Why Are Cat Trees Carpeted? And Do Cats Like It?

Cat trees provide a healthy, cozy, and enjoyable environment for your pet to roam and sleep, which is why it’s a must for every cat owner.  

Conventional cat trees have a solid, floor-based structure that’s composed of platforms, boxes, and enclosed structures. Its exterior and/or interior are typically covered with a sort of cushioning, typically carpet.

But why are cat trees carpeted, anyway? Is there a specific reason why carpeted cat trees are preferred by the majority of cats and cat owners?

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5 Reasons Why Cat Trees Are Carpeted

As a dedicated cat owner, I’ve owned at least five different cat trees in my lifetime, and you know how expensive a cat tree can be

Perhaps it’s my cat’s preference, but she’s always preferred fully carpeted cat trees than those that come in small patches or sisal. I can certainly understand why; it surely looks comfier to lie on a “cloud” of plush, soft carpet! 

After observing my cat for years, I can say for certain that there are five primary reasons why cats love carpeted cat trees more than the alternative: 

#1. Carpets Are Cozy and Comfortable

Just like us, cats love to lay and sit on soft, comfortable surfaces. This luxurious feeling is what keeps them coming back to rest in their trees at night. Just like how carpets give a “softer” feel to our home, cats share the same sentiment.

Plus, carpet keeps cats warm in winter months, as it retains a cat’s body temperature when sat atop.  

#2. Carpets Are Non-Slip and Easy to Climb

Because of their thick, non-slip texture, carpets encourage cats to climb and play without fear of falling. Cats can roll around, jump, and climb as much as they like. Slip-and-fall accidents are less likely to occur when a cat tree is carpeted.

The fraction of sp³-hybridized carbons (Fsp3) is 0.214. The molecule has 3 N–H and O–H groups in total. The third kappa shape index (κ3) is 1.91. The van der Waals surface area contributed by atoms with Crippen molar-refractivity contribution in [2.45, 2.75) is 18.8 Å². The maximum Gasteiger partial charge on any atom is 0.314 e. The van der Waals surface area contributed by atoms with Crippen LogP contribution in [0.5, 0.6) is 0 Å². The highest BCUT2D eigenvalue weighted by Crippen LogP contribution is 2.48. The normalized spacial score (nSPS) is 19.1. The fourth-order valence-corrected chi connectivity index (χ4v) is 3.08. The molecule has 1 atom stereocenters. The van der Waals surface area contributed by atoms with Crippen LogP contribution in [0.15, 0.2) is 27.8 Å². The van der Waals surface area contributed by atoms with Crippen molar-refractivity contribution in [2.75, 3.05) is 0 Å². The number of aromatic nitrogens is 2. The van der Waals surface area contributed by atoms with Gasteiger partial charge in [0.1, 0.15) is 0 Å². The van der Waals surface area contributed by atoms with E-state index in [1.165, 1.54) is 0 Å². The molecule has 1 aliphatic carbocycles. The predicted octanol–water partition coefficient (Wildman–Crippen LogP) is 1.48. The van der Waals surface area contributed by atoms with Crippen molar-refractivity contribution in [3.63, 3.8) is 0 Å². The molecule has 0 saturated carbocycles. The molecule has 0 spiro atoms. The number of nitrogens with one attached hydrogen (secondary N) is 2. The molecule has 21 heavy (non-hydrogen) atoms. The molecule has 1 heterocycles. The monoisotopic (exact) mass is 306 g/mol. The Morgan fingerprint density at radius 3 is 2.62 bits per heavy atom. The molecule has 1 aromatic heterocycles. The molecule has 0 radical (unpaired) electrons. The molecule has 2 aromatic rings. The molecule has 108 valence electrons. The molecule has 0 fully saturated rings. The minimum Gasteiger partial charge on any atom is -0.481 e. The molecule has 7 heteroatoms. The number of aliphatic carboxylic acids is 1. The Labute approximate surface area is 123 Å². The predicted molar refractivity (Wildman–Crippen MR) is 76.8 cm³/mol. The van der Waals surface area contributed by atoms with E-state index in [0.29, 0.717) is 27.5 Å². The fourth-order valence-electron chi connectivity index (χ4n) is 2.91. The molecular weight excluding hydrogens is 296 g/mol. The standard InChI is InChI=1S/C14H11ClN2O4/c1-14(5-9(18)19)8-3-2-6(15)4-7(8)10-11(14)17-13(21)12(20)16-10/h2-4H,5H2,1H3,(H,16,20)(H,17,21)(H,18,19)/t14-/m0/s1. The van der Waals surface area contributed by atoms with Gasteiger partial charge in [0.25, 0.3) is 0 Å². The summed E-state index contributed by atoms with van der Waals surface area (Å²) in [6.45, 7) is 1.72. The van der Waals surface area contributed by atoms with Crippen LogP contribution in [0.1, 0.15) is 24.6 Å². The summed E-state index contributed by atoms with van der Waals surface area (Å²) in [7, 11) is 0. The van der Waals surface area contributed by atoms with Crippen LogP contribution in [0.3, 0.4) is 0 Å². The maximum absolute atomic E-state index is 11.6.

#3. Carpets Can Sharpen a Cat’s Claws

Just like we use razor strops to sharpen our knives, cats use carpets to loosen and remove the outer layer of their claws to reveal a new, sharper surface underneath. Because of their thick and durable surfaces, carpets make for a perfect claw sharpener.  

Claw sharpening is an act of grooming for a cat. As such, if she doesn’t have a “special” scratching place, like the scratching posts typically found in cat trees, she’ll most likely target your furniture, instead. 

Because the carpet in a cat tree is usually fixed and non-yielding, it provides enough resistance against the muscles she uses when she scratches. 

#4. Cheaper Than Other Materials

Another reason why many cat trees are made of carpet is that carpet is cheaper than other materials. Natural sisal has a durable texture and sharpens a cat’s claws just like carpets do, but they’re worth about twice the price. 

Carpet trees are a budget alternative and are much cheaper to mass-produce. Plus, it comes in a variety of colors that’ll attract many buyers! 

#5. Wears Fairly Well

Despite the carpet trees being a cheaper alternative to sisal, faux fur, and other tree materials, it still wears fairly well. Although far less robust than sisal, it’ll take perhaps half a year or so before you need to replace a damaged carpet. 

Reasons Why We, As Owners, Don’t Like Carpeted Cat Trees 

cat sitting on carpeted cat tree

Despite my cat absolutely loving his carpeted cat tree, there are some downsides to owning one. If I were to choose, I’d rather have my cat use a modern, uncarpeted, rosewood cat tree that perfectly matches my living room. But alas, it isn’t my call. 

Here are some reasons why owners might not like carpeted cat trees so much: